Webb vs Hubble Telescope
Webb vs Hubble Telescope

India: The James Webb Space Telescope sent first full-color images on Tuesday it stunned astronomers and people around the world.

Even project scientists were astonished by the images. Telling reporters at a briefing Tuesday that they cried, became speechless, or had their jaws drop so low that they "almost broke."

New space photos reveal many previously unseen stars, galaxies and minute details. They see farther than any infrared telescope and are able to depict the birth and death of stars in sharp and new colors.


In comparision to Hubble, whose primary mirror has a much smaller diameter (2.4 metres), Webb's primary mirror is significantly larger (6.5 metres). This shows that Webb's field of view  is more than 15 times larger than Hubble's.


A comparison of images from the James Webb Space Telescope and Hubble of the same region.

The first image, a long exposure of a small region of sky published Monday (above), gave a brief preview of what JWST could potentially accomplish. Tuesday brought a barrage of brand-new images that demonstrated just how much faster and more powerful the new space telescope is.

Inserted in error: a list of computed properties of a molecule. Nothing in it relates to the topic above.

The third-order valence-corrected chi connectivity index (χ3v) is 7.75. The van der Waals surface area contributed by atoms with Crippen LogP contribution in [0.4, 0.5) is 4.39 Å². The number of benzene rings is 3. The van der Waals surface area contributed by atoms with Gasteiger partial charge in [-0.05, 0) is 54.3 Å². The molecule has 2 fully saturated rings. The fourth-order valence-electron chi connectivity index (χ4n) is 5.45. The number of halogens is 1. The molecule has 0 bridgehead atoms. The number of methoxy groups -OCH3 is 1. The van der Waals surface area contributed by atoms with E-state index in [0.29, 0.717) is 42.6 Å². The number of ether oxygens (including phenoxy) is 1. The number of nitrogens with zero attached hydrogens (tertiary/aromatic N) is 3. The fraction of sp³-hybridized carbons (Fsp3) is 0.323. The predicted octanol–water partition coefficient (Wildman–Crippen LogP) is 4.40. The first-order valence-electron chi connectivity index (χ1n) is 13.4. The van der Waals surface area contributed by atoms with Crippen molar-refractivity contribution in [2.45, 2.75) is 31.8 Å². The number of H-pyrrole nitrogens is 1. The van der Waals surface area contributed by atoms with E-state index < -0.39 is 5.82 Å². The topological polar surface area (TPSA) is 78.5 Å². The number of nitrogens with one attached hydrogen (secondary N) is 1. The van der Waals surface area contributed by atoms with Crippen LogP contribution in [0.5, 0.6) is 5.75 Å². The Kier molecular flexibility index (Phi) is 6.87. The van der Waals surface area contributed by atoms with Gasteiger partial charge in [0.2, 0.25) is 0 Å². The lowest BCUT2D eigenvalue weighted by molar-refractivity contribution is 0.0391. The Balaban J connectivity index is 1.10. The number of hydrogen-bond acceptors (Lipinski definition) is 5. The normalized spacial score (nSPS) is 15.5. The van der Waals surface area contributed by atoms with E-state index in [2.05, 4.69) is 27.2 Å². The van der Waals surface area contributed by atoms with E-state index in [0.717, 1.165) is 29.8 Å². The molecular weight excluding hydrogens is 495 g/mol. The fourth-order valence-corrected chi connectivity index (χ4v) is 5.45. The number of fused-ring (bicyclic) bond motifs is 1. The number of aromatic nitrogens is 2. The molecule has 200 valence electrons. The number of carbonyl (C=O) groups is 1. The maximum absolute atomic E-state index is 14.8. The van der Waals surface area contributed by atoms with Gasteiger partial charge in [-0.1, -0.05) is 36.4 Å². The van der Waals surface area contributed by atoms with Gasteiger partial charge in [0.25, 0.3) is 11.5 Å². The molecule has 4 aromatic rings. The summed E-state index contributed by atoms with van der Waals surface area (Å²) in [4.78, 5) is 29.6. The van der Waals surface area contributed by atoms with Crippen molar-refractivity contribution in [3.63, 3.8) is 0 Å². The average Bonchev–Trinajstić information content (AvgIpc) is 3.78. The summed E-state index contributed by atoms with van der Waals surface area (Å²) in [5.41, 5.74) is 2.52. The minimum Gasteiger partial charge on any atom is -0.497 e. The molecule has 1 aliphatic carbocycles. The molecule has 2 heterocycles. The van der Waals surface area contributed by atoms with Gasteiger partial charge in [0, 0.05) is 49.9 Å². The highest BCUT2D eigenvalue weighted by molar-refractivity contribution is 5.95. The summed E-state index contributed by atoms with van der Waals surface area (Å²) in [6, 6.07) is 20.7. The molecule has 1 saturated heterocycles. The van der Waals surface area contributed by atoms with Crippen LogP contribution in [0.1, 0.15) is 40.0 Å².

Eric Smith, lead scientist in NASA's Astrophysics Branch, said during the briefing that "we're exploring, and we haven't really even begun to try."

JWST clearly detects two stars at the nebula's centre where Hubble only detected one.


The Southern Ring Nebula is an imploding dying star that is slowly ejecting its layers of atmosphere in waves, resulting in ever-expanding bubbles of vibrant gas. Even though they could not see them in images, scientists knew it had two stars at its core.

The dying star, which glows red because it is encircled by dust in the new JWST image, is right next to its white companion star.

Through JWST's lens, a group of five galaxies appears much sharper.


In the new image, stellar nurseries produced when galaxies merge are also visible.


A star nursery in the Carina Nebula was captured by Hubble in this image.


And this is a picture of the same area taken by JWST.

Have you seen a 13 billion-year-old "universe"? NASA releases stunning photos

First Images of James Webb Space Telescope released by NASA


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